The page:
What are Dubai and Maldives now? Or the same Thailand. All this is banality, banality, even a little vulgarity. This will surprise no one. And I’ll tell you a secret, you won’t even get strong impressions on your own. Let’s say I was in Dubai. Expensive, warm and uninteresting. Just countless identical skyscrapers. It is clear that they are all slightly different, one has a slanting roof, another has a dome, the third has a cone. But in essence, it is a completely artificial area in the middle of nowhere, that is, in the desert. To the Russian eye, looking at this only brings despair to the soul.
Another thing is the North of Russia. In general, cold, expensive and very interesting. And most importantly, it is somehow close to the heart. And it is even perceived as some kind of success.
Anyone can fly to Dubai on the double-decker A380. But in the polar night you decide to go five hundred kilometers along wide roads along the Kola Peninsula to look for the polar lights or meet the Sami or the freshest sea urchin.
So I decided. To be honest, I’m not a real tourist. He is not one of those people who sleep in the open air, gnaw closed canned food with their teeth, eat roots, or make fire from water. I am a simple Muscovite with all the pretensions that exist within us. I love the comfort, but it does tingle.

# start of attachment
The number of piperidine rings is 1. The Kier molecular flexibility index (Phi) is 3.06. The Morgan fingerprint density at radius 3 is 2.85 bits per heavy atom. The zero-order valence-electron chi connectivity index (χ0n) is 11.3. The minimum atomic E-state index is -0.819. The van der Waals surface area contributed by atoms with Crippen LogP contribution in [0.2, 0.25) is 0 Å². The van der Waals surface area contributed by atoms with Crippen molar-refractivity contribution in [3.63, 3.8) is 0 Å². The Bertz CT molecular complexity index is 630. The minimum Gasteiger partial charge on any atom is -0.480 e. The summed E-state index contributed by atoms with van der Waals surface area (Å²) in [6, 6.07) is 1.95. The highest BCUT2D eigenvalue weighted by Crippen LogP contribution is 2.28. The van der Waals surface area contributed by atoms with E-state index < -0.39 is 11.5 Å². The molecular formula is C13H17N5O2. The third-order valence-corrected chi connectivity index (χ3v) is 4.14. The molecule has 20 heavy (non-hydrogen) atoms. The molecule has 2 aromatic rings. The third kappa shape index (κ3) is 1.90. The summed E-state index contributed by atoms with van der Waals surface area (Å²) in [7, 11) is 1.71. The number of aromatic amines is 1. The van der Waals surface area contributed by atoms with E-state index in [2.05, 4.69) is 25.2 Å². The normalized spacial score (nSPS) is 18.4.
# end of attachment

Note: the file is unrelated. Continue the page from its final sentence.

Murmansk turned out to be a pretty comfortable city. Almost all hotels are overcrowded, and those who have space find it difficult to withstand criticism. But the sheets are clean, the water is hot, they don’t hit you on the head, that’s good. The truth is that Murmansk was never intended for tourists. It started to be built in 1916 as a strategic port to provide logistics between Russia and its allies during the First World War. We didn’t have time to build anything, a revolution came, then a second, then a civil war. But a port was still needed; An ice-free harbor beyond the Arctic Circle. The city was generally built as a working city. Barracks and houses – solely for housing dockers, construction workers and sailors. Then the war broke out and the city was practically destroyed – what was there burned down, only the chimneys remained, to which the monument in the center was dedicated. It is believed that more bombs fell on Stalingrad alone during the war. However, the port survived. And after the Great Patriotic War, real construction began, after which the Soviet Empire style appeared in Murmansk. Pretty smooth, simple but still diverse urban look. And then construction, as in any microdistrict of the 70-80s – five-story buildings, nine-story buildings, twelve-story buildings. I cannot say that it is beautiful, but you can feel the simple and honest functionality of the city, which forms the main northern border of the country.